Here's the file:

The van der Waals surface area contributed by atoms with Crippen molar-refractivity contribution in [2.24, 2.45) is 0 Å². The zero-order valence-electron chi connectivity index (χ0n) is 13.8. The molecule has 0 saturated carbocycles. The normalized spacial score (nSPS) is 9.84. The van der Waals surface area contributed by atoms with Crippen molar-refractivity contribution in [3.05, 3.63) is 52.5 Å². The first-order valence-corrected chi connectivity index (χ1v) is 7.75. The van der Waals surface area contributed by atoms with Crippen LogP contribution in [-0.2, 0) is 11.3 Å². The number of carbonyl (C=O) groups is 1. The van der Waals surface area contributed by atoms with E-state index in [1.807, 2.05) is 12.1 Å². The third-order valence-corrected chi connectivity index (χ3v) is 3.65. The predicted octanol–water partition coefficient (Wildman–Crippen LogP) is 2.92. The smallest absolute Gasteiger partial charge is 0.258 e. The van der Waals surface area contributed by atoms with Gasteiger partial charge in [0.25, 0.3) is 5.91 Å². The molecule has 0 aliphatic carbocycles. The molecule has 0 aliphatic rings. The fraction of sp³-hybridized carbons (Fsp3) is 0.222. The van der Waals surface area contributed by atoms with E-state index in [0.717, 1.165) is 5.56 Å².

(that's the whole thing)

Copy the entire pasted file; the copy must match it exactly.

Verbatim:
The van der Waals surface area contributed by atoms with Crippen molar-refractivity contribution in [2.24, 2.45) is 0 Å². The zero-order valence-electron chi connectivity index (χ0n) is 13.8. The molecule has 0 saturated carbocycles. The normalized spacial score (nSPS) is 9.84. The van der Waals surface area contributed by atoms with Crippen molar-refractivity contribution in [3.05, 3.63) is 52.5 Å². The first-order valence-corrected chi connectivity index (χ1v) is 7.75. The van der Waals surface area contributed by atoms with Crippen LogP contribution in [-0.2, 0) is 11.3 Å². The number of carbonyl (C=O) groups is 1. The van der Waals surface area contributed by atoms with E-state index in [1.807, 2.05) is 12.1 Å². The third-order valence-corrected chi connectivity index (χ3v) is 3.65. The predicted octanol–water partition coefficient (Wildman–Crippen LogP) is 2.92. The smallest absolute Gasteiger partial charge is 0.258 e. The van der Waals surface area contributed by atoms with Gasteiger partial charge in [0.25, 0.3) is 5.91 Å². The molecule has 0 aliphatic carbocycles. The molecule has 0 aliphatic rings. The fraction of sp³-hybridized carbons (Fsp3) is 0.222. The van der Waals surface area contributed by atoms with E-state index in [0.717, 1.165) is 5.56 Å².